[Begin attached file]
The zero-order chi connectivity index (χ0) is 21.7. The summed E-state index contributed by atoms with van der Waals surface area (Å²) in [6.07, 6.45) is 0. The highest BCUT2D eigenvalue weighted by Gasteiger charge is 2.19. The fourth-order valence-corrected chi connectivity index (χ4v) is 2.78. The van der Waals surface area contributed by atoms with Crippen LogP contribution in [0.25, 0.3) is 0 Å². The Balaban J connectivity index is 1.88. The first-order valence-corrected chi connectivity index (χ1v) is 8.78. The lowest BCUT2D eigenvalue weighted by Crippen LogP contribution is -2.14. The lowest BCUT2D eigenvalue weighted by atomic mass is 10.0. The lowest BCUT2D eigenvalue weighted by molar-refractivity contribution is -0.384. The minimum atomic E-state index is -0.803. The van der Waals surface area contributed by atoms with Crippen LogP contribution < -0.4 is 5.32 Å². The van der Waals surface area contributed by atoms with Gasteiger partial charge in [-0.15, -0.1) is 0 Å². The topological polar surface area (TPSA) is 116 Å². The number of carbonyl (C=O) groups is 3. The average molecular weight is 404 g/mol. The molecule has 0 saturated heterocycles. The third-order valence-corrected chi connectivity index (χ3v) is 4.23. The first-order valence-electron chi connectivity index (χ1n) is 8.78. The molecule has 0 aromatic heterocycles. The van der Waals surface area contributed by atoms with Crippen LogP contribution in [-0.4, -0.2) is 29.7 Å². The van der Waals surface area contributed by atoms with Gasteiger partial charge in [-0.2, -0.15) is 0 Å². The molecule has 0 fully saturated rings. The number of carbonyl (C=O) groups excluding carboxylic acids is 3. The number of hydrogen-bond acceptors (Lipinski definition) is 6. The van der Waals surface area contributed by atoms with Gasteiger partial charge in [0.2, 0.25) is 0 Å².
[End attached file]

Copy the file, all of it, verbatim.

The zero-order chi connectivity index (χ0) is 21.7. The summed E-state index contributed by atoms with van der Waals surface area (Å²) in [6.07, 6.45) is 0. The highest BCUT2D eigenvalue weighted by Gasteiger charge is 2.19. The fourth-order valence-corrected chi connectivity index (χ4v) is 2.78. The van der Waals surface area contributed by atoms with Crippen LogP contribution in [0.25, 0.3) is 0 Å². The Balaban J connectivity index is 1.88. The first-order valence-corrected chi connectivity index (χ1v) is 8.78. The lowest BCUT2D eigenvalue weighted by Crippen LogP contribution is -2.14. The lowest BCUT2D eigenvalue weighted by atomic mass is 10.0. The lowest BCUT2D eigenvalue weighted by molar-refractivity contribution is -0.384. The minimum atomic E-state index is -0.803. The van der Waals surface area contributed by atoms with Crippen LogP contribution < -0.4 is 5.32 Å². The van der Waals surface area contributed by atoms with Gasteiger partial charge in [-0.15, -0.1) is 0 Å². The topological polar surface area (TPSA) is 116 Å². The number of carbonyl (C=O) groups is 3. The average molecular weight is 404 g/mol. The molecule has 0 saturated heterocycles. The third-order valence-corrected chi connectivity index (χ3v) is 4.23. The first-order valence-electron chi connectivity index (χ1n) is 8.78. The molecule has 0 aromatic heterocycles. The van der Waals surface area contributed by atoms with Crippen LogP contribution in [-0.4, -0.2) is 29.7 Å². The van der Waals surface area contributed by atoms with Gasteiger partial charge in [-0.2, -0.15) is 0 Å². The molecule has 0 fully saturated rings. The number of carbonyl (C=O) groups excluding carboxylic acids is 3. The number of hydrogen-bond acceptors (Lipinski definition) is 6. The van der Waals surface area contributed by atoms with Gasteiger partial charge in [0.2, 0.25) is 0 Å².